FALL OUT BOY
The secrets behind FOB’S songs? Hidden under Pete’s fringe, innit
As Fall Out Boy were gearing up to record Thnks Fr Th Mmrs, the Chicago quartet sat down to chill out in front of a DVD: 2001 cheesy comedy Josie And The Pussycats. It posed a question for the band. “We were like, ‘Who wrote these songs? Who recorded this record?’” says bassist Pete Wentz. A Google search threw up ‘Babyface’ as the man behind the tunes, and “We have to do a song with him!” came the conclusion.
Babyface being present in the studio didn’t prevent Pete and singer/guitarist Patrick Stump falling out, though – that was something that would happen, oh, at least once a record. Just as Patrick finished singing his vocals for the song, Pete upped and went home without saying a word, something out of character for the some-time micromanager, who usually stayed ’til everything was complete.
A furious Patrick immediately picked up his phone, and dialed Pete’s number. Upon the bassist picking up, he screamed: “WTF was that? Why did you leave?” “To his credit,” remembered Patrick. “He was like, ‘I left ’cause it sounded good, it was done. I knew I didn’t need to do anything else on it…’”
Released in 2007, Thnks Fr Th Mmrs became one of FOB’S biggest hits, yet its creation saw them at their most dysfunctional – especially Pete, who’d started dating popstar Ashlee Simpson, finding himself famous for all the wrong reasons.
“There’s parts of me that are so stoked that anyone can relate to it,” says Pete of the album to which the song belongs, Infinity On High. “Because there are moments where it feels really unrelatable. I was writing about things that were so personally situational to a guy that was ripped out of the Midwest, and fame eclipsed the art and ideas, and I was trying to desperately get people to focus on that instead, and be like, ‘I get what you think, but I’m not these other people that I’m stumbling out of a club with.’”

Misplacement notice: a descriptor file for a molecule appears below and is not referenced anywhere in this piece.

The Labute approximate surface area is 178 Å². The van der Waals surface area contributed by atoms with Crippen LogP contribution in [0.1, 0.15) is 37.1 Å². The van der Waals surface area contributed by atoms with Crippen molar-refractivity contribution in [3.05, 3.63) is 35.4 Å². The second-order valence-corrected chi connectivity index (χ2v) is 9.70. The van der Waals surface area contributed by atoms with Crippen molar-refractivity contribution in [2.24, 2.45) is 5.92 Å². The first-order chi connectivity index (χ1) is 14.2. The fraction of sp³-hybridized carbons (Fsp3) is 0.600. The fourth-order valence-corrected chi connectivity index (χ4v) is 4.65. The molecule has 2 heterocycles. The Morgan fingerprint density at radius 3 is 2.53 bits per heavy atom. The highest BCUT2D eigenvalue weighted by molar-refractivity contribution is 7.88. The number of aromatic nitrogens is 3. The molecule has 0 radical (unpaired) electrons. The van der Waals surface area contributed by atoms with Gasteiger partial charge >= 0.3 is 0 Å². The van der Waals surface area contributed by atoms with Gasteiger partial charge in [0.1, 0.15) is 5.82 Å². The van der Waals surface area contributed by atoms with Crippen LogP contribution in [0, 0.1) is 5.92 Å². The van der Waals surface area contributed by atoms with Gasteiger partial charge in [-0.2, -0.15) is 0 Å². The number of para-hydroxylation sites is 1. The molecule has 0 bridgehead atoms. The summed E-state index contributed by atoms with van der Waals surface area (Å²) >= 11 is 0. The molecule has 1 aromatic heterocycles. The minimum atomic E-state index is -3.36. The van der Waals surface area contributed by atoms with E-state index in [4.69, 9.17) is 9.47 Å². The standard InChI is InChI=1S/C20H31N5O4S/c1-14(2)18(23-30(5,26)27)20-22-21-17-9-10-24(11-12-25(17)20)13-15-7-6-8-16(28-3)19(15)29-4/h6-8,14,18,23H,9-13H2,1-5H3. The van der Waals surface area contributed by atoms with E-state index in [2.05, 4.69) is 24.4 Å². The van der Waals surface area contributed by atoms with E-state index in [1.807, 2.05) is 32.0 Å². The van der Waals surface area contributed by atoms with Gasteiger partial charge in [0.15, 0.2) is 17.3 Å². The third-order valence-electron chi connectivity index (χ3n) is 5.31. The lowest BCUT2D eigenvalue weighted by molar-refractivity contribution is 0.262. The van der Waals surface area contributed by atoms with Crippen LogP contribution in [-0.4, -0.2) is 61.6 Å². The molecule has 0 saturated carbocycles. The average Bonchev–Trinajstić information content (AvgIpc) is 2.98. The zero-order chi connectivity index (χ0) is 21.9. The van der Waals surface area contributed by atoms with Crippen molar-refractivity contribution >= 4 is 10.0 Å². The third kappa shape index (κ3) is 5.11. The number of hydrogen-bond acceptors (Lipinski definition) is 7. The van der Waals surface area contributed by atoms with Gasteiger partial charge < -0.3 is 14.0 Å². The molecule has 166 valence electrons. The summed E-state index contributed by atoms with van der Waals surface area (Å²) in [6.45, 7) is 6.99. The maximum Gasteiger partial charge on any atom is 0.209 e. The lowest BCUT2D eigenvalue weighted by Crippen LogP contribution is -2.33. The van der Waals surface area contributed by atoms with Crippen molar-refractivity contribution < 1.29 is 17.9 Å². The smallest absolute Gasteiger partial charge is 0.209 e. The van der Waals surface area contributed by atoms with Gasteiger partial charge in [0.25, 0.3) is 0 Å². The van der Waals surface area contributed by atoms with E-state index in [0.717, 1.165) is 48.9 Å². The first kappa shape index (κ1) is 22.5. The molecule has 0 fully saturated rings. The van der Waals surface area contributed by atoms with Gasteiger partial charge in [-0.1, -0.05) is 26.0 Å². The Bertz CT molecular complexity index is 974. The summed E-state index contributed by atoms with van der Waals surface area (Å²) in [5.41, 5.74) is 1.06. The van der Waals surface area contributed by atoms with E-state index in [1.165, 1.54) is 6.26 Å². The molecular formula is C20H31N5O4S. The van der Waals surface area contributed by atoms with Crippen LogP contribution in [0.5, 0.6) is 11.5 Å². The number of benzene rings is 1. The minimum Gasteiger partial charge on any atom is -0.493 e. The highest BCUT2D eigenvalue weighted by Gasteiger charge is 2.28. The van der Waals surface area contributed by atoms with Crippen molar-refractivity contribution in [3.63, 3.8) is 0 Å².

And because of that, the album brought several revelations to the lyricist, one in particular found in Thnks Fr Th Mmrs’ bridge lyric: ‘They say I only think in the form of crunching numbers / Or in hotel rooms collecting page-six lovers’ (referring to the New York Post’s notorious gossip page).
“I was like: ‘This is me saying, “I understand how you see me!”’ I’m self-aware enough to be able to laugh at myself and take the piss out of myself, and even in my most hazy moments it felt that way,” he recalls. “There were more metaphors being written about on this record than any of them.”
“I was angry, but I was angry at myself,” Pete told Kerrang! in K!1539. “I hated that what I was going through at the time eclipsed what the band was doing. I felt like there was a part of me that wanted to abandon this ship and just go back and hang out in the suburbs of Chicago.”
The album became something of a psychologist’s dream, with Pete, who had begun to get bothered about being bothered by the public’s perception of him, lashing out by writing about it even more. Needless to say, Infinity On High was Pete’s last biographical album before the hiatus, with follow-up Folie à Deux seeing him look to outside sources for inspiration.
“I remember thinking, ‘That’s the best way to remove one weapon that people are gonna use and write about,’” he says. “I wanted to stop writing in such a meta way, so there wasn’t so much to talk about.”